This is one thing that I have always noticed when I compose a sonata. Even if I can get through most of the development section in sonata form, the dominant preparation sort of grinds my gears. I'm like "I need to stay on the dominant and add tension, but not too long obviously. It could easily become boring. Or worse, I end up using a diminished chord and it doesn't want to resolve to the tonic."

Since I am composing a sonata in Bb, the dominant is F. I have a theme in the exposition in the key of F. So how can I make the dominant preparation not so boring? After all, the sonata I am composing is one in Mozart's style. If I were composing a Beethoven style sonata, I could potentially forgo the dominant preparation and go straight into the tonic and start the recapitulation. But if I am composing in Mozart's style, I need that dominant preparation.

So how can I make the dominant preparation not boring nor ending up with a diminished chord(out of the 2 tense triads, the augmented triad I only really see in more recent music, whereas the diminished chord I see as early as Mozart and Haydn) that doesn't resolve to the tonic?

  • To my knowledge, most to nearly all of Beethoven's sonata-form works have substantial dominant preparations. I don't recommend skipping the dominant prep if you want to compose like Beethoven. – Dekkadeci Dec 17 '18 at 7:48
  • Also, diminished chords (or vii° chords, at least) tend to want to resolve to the tonic. Don't be afraid to use them. – Dekkadeci Dec 17 '18 at 7:57
  • I have heard that the dominant preparation in Beethoven's Moonlight sonata and really the entire development section of it is really short. – Caters Dec 17 '18 at 23:28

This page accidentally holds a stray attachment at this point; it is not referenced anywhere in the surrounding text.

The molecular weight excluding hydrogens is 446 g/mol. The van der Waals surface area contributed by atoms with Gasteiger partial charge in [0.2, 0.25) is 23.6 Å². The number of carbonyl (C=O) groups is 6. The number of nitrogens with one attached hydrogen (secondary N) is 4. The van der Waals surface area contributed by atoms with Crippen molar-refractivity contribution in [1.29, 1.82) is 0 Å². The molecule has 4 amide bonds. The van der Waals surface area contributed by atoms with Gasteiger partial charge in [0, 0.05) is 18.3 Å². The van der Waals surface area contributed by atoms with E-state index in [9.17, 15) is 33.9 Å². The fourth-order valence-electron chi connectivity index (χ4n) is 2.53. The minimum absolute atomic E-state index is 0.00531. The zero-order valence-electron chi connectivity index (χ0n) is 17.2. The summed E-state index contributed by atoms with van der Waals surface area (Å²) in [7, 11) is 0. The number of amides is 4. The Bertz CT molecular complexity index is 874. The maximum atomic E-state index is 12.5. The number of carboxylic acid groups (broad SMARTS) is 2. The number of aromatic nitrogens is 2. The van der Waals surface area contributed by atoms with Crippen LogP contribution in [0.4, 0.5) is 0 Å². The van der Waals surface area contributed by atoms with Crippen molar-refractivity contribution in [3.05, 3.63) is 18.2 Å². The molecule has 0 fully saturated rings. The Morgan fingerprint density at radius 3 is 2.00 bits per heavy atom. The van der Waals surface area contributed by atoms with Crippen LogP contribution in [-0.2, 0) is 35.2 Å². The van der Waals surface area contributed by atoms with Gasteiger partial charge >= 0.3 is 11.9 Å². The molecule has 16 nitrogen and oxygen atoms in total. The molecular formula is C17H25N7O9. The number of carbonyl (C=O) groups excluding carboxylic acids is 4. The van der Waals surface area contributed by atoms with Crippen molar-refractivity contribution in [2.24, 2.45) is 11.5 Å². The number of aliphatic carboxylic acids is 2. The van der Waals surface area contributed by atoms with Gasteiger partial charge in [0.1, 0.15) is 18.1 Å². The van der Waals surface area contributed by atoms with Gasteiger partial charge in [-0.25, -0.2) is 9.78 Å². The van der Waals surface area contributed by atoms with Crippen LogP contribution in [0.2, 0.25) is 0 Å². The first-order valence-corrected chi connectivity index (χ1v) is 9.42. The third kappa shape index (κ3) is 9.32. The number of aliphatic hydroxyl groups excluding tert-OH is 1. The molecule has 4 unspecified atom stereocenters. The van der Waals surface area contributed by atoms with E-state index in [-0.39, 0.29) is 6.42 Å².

So you are talking about the dominant preparation after the development section just before the recapitulation. OK. Here are different ideas:

1) If the dominant preparation is boring because it is too long, make it shorter. Can be as short as one bar or even half a bar if it is 4/4 although I think that is rare. Mozart makes both long and short dominant preparations.

2) Make the last bar in the dominant preparation a right hand only bar. Let the right hand figure go into the recapitulation. Mozart does that often.

3) End the dominant preparation on a dominant chord followed by a pause. Then follows the recapitulation after the break. Mozart does that in at least 2 sonatas, one of them has a fermata above the rest. the other one doesn't.

4) Instead of a recapitulation in tonic make it in the subdominant. This is rare but Mozart does that in at least one of his piano sonatas (C major sonata, sonata number 15 in my book). In this sonata there is no dominant preparation, instead there is a subdominant's dominant preparation which is only half a bar.

5) Instead of a recapitulation to the first theme turn around the sequence of the two themes from the exposition. Mozart does that in at least one piano sonata.


Regarding your note on Beethoven. Beethoven can have very long dominant preparations. In the C minor sonata "Pathetique", 1st movement, the dominant preparation takes 28 bars before the tonic recapitulation.


Here are some of my tips for making dominant preparations more interesting. I believe these can be used and still make your music sound like Mozart:

  • Don't just use dominant-function chords. Throw in vi and/or (b)VI chords. After those, try IV or iv chords. Heck, try secondary dominant chords, too.
  • Try increasing the note rate (not the tempo) the later in the dominant preparation you are. For example, if you use only 8th notes in the early stages, throw in 16th notes in the later bars.
  • Try changing the overall register of your notes later in the dominant preparation. Lars Peter Schultz already provided an example with "Make the last bar in the dominant preparation a right hand only bar", but you can also try dropping your passages an octave instead.
  • Dynamics changes definitely help make dominant preparations sound less boring, too. Try a slow crescendo, especially if your recapitulation is loud.

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